Image provided by: University of Oregon Libraries; Eugene, OR
About Oregon daily emerald. (Eugene, Or.) 1920-2012 | View Entire Issue (Feb. 8, 1950)
University Student Loans Boon
To Webfoots in Financial Straits
By DON THOMPSON
Short of cash? How would you
like a loan ?
If you’ve been in school for one
term and have a cumulative GPA
of at least 2.00 you can qualify for
a loan from the University Student
Loan Fund. This fund totals $175,
Two types of loans are made;
emergency and regular loans. Emer
gency loans, making up the largest
number of loans taken out by stu
dents, are for small amounts for a
period' of one month.
Regular loans are for amounts up
to $300 and may be kept up to two
years with the privilege of renewal
if the borrower still needs the
money and still meets the liberal
In October 367 students took out
emergency loans totaling $16,251.
This is a loan average of $45.27 per
students in October. In October of
1949 the total number of borrowers
is nearly the same for the same
month in 1948, Students borrowed
$19,375 by taking out 373 loans at
this time. The average loan was $6
A total of $1,300 was lent to six
students in OctQber. In Octtober of
1§48 four students borrowed $870.
The interest rate for regular loans
is four per cent. The service charge
for emergency loans is 25 cents for
those under $10 and 50 cents for all
loans over this amount.
The University loan fund was
started in 1901. Contributions by
the class of 1904 and various peo
ple throughout the state raise the
total in the fund to $500 in 1909.
Senator R. A. Booth, Eugene, be
came interested in the fund at this
time. Through his efforts a num
ber of other persons made dona
tions. The loan fund also grows
through accumulated interest,gifts,.
No collateral is required to make
loans. An emergency loan may be
made on the strength of the bor
rower’s signature. Regular loans
require the signature of two prop
erty owners in addition to the sig
nature of the student borrower.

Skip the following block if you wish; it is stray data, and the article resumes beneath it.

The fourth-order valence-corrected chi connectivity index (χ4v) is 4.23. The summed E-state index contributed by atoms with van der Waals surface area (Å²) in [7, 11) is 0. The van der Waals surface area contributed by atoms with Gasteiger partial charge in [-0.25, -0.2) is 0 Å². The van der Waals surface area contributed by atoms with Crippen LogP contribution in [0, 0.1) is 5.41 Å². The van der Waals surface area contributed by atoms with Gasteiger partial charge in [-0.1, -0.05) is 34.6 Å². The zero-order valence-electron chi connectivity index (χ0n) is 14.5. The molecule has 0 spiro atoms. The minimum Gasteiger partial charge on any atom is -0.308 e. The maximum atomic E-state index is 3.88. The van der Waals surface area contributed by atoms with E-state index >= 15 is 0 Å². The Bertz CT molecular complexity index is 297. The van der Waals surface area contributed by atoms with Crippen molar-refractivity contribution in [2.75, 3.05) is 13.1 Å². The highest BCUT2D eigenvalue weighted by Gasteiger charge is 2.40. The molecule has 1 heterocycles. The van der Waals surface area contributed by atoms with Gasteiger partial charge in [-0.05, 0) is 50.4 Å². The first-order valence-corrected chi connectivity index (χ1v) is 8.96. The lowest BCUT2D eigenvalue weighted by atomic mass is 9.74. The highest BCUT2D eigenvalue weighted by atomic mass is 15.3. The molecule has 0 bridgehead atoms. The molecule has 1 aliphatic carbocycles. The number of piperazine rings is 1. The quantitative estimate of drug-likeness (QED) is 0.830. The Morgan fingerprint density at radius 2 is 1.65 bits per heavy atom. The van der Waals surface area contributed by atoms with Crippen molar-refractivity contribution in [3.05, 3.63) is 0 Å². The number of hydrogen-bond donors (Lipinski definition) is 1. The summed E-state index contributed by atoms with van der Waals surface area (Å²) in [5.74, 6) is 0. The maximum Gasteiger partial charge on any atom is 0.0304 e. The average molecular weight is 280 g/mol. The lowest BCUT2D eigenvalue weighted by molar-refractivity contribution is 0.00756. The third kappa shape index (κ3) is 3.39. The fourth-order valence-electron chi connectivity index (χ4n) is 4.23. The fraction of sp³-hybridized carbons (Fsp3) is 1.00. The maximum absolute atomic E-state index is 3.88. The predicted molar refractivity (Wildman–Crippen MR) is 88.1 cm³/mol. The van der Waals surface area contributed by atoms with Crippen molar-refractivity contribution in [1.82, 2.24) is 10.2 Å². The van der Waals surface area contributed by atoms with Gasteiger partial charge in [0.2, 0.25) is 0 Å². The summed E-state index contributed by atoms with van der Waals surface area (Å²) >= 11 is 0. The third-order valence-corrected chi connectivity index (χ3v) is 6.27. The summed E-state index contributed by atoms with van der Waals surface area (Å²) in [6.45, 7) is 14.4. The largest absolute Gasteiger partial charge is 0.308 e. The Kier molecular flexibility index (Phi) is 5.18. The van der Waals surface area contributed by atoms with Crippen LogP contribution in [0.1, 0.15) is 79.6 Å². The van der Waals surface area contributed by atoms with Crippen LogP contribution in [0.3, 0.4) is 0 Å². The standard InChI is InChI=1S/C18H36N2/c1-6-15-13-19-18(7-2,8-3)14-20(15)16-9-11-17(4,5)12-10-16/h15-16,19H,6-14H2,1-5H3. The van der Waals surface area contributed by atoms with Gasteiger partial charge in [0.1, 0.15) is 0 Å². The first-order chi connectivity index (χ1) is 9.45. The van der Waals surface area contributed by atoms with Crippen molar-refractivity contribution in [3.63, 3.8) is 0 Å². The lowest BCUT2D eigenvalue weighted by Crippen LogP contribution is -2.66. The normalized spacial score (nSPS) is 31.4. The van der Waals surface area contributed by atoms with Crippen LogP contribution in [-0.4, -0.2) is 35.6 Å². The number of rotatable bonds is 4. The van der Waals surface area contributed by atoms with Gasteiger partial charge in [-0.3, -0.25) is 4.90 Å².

Repayment of loans is encour
aged by the University as soon as
the borrower is able to pay. Month
ly installments are sometimes used
by graduates to pay back loans.
Administration of loans is made
through the Student Loan Commit
University of Madrid
Study and Travel
it rare opportunity to enjoy me
morable experiences in learning
and living. For students, teach
ers, others yet to discover fasci
nating, historical Spain. Courses
include Spanish language, art
and culture. Interesting recre
ational program included.
For details, write now to
Spanish Student Tours
500 Fifth Av, New York 18.N.Y.
It’s another Vaughn Monroe whirl
wind hit . . . BAMBOO . . . greater,
more gripping than his “Riders in
the Sky”! Every record store in
town is deluged with orders for this
latest RCA VICTOR sensation! Get
it. play it!
tee. Personal qualities of the stu
dent making application for a regu
lar loan are considered before the
loan is made.
Private loan funds are ajso avail
able to Oregon students besides the
general fund run by the University.
Four organisational loan funds and
four personal loan funds are ad
ministered by the University.
One of the most unusual loan
funds is the Gertrude Watson Hol
man Memorial Gift Fund. This fund
is for emergency financial assist
ance to women students. The fund
is for small amounts of money and
repayment is not required.
Women receiving this loan are,
however, invited to contribute vol
untarily to the fund when the^ are
financially able to do so.
Strash to Speak
Russian Life Topic
Victor C. Strash, professor of
Slavic languages, will talk on
“Russia, the Home, and the
People” to a class on social living
at University High School at 1
Strash will illustrate his talk
with slides made by the Audio
Visual Department of the Univer
sity Library. The slides are repro
ductions from illustrations of text
books on art and history.
Kappa Kappa Gamma—Yeomen
Alpha Chi Omega—Pi Kappa
Theta Chi—Chi Omega